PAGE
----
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The record cutting machine. Questions.

Discussion in 'Music Corner' started by ericpeters, Feb 28, 2002.

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  1. ericpeters

    ericpeters Forum Resident Thread Starter

    The cutting machine.

    Maybe this is common knowledge but I'm new to the forum and I wonder....

    How is the cutting machine able to create such quality. For the cartridge we have to pay x thousands of dollars to get everything out of the groove. (well from $50 for a reasonable sounding and maybe $ 5000 for the best) Having almost zero mass for the moving stylus.
    This must be a lot more difficult for the cutting machine, well it should require a lot more mass to be able to cut in ... (well what do you cut actually?) So is the cutting machine a far more expensive machine than I guess or is there a physical reason that this is less critical then I expect?
  2. Steve Hoffman

    Steve Hoffman Your host Your Host

  3. ericpeters

    ericpeters Forum Resident Thread Starter

    Gee you're quick

    what a quick answer, my screen hadn't even refreshed!
  4. ericpeters

    ericpeters Forum Resident Thread Starter

    SO I guess the 100 - 400 watts that drive the Cutting head is a reason, where the wear of the vinyl excludes high VTF's and therefore the cartrigde needs all these mechanical optimisations.

    The link is very interesting because it actually tells you that mastering a CD has a less limitations say for the high frequencies. I find it even harder to understand why Vinyl sounds better than CD (Where before I thaught A/D and D/A conversions always had some kind of loss, however small they were)

    Just two other questions:
    The cutting head... is it also a Diamond needle and how many hours can you cut with it?
    Would you be able to play the cutted surface on a normal player, if so would it have lass surface noise.
  5. Steve Hoffman

    Steve Hoffman Your host Your Host


    The tip is not a diamond. It is good for a little while, but not too long. We look under the scope to see how it's doing, but it has a very short life.

    The cut surface of the lacquer, after the thread is sucked up by the vacuum, is indeed playable. But the acetate material breaks down after cutting, so it is best to get it processed as quickly as possible.

    Have you seen the photos from out recent Creedence cuttings?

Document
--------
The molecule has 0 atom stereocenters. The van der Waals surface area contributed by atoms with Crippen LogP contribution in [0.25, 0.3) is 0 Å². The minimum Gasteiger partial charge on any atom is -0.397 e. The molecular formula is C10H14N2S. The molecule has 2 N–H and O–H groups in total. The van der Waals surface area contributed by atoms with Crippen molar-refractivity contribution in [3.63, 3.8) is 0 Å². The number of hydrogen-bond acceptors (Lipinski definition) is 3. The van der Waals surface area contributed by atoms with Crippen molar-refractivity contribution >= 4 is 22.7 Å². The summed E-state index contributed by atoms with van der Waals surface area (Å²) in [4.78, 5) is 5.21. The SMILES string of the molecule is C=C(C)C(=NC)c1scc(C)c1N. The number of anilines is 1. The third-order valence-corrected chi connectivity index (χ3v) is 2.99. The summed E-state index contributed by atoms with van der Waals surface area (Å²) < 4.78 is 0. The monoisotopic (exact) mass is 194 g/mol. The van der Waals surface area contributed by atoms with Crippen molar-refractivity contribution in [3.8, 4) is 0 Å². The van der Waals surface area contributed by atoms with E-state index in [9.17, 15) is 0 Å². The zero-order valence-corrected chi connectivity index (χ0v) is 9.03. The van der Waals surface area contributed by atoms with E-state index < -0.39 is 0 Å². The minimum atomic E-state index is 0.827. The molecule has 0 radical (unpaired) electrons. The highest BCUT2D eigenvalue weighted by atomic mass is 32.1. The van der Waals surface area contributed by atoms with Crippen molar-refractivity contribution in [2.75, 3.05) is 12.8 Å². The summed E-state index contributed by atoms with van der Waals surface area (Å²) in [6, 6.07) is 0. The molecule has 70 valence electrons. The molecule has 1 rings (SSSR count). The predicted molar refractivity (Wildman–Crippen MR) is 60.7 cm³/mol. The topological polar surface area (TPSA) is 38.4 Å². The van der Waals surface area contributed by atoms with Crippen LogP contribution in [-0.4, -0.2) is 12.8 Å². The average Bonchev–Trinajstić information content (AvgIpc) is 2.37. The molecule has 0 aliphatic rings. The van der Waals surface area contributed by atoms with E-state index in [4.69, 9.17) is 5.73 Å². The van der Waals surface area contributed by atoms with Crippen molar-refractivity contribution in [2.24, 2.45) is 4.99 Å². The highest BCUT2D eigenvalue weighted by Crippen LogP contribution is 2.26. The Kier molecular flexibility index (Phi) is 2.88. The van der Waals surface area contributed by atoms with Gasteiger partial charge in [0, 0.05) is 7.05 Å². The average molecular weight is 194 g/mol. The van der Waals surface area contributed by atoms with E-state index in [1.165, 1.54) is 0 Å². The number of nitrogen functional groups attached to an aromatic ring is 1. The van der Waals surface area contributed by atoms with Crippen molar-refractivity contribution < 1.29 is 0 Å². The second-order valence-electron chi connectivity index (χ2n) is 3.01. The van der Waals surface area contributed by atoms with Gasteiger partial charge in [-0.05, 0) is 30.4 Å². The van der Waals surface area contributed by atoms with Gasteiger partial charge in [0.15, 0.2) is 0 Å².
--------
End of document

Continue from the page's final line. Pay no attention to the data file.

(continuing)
Go here:


    and here:

  6. ericpeters

    ericpeters Forum Resident Thread Starter

    Great pictures Steve, where can I get the records, i'd love to get my hands on good Creedence pressings?

    BTW, do you actually check all the curves of the groove with that microscope? :confused:
  7. Steve Hoffman

    Steve Hoffman Your host Your Host

    The Creedence records will be out soon. Click on the Acoustic Sounds link on my homepage.

    The scope is used all the time. That's what it's there for. Essential!!!
  8. Humorem

    Humorem New Member


    WADR (with all due respect)

    What's to understand? That's brain power, not ear power, at pretty unreliable guide in my opinion. Extremely unreliable.

    Do you understand quantum physics pretty well? I don't. Do I believe in quantum physics? Yes.

    If the only things I believed were the things I understood, I wouldn't have much to believe in!

    I don't understand how the valve timing in my engine works too well. Love to drive my car though. It drives pretty well without my understanding it, thank goodness.

  9. Humorem

    Humorem New Member

    Another reason why some stampers just never sound good: the stylus was worn and nobody noticed.

    Just as you will get spitty records playing them with a bad needle, you will cut spitty records cutting them with a bad needle.
  10. ericpeters

    ericpeters Forum Resident Thread Starter

    Point taken!
  11. Steve Hoffman

    Steve Hoffman Your host Your Host

    You ask good questions. And, yes, it is true that mastering a CD has MANY less limitations than an LP. But when you cut an LP you have to FOLLOW THE RULES!!!!! These limitations mean that most LP's will have a pleasing tone and good resolution BECAUSE of the limitations imposed upon their cutting.

    Remember, a vinyl groove is a TRUE analog, whereas digital is a sample of the analog. There is a difference. One occurs in nature and one is "recreating" nature by reconstructing a sound wave, piece by piece. To the human ear, they are very close. But, at least for the OUTER groove area, an LP can sound more lifelike than most digital sources. How much more is of course is up to the resolving power of your playback system.

    IMO of course.
  12. Sckott

    Sckott Hand Tighten Only.

    South Plymouth, Ma
    Science can be just as sexy and wonderful as a good record. It's very interesting just what goes into cutting, there Tom.

    What baffles me the most is just when Lps were "king" that so many engineers were cutting laquers so quickly at ALL. It's definately science, lots of rules and yep - Lots of duds.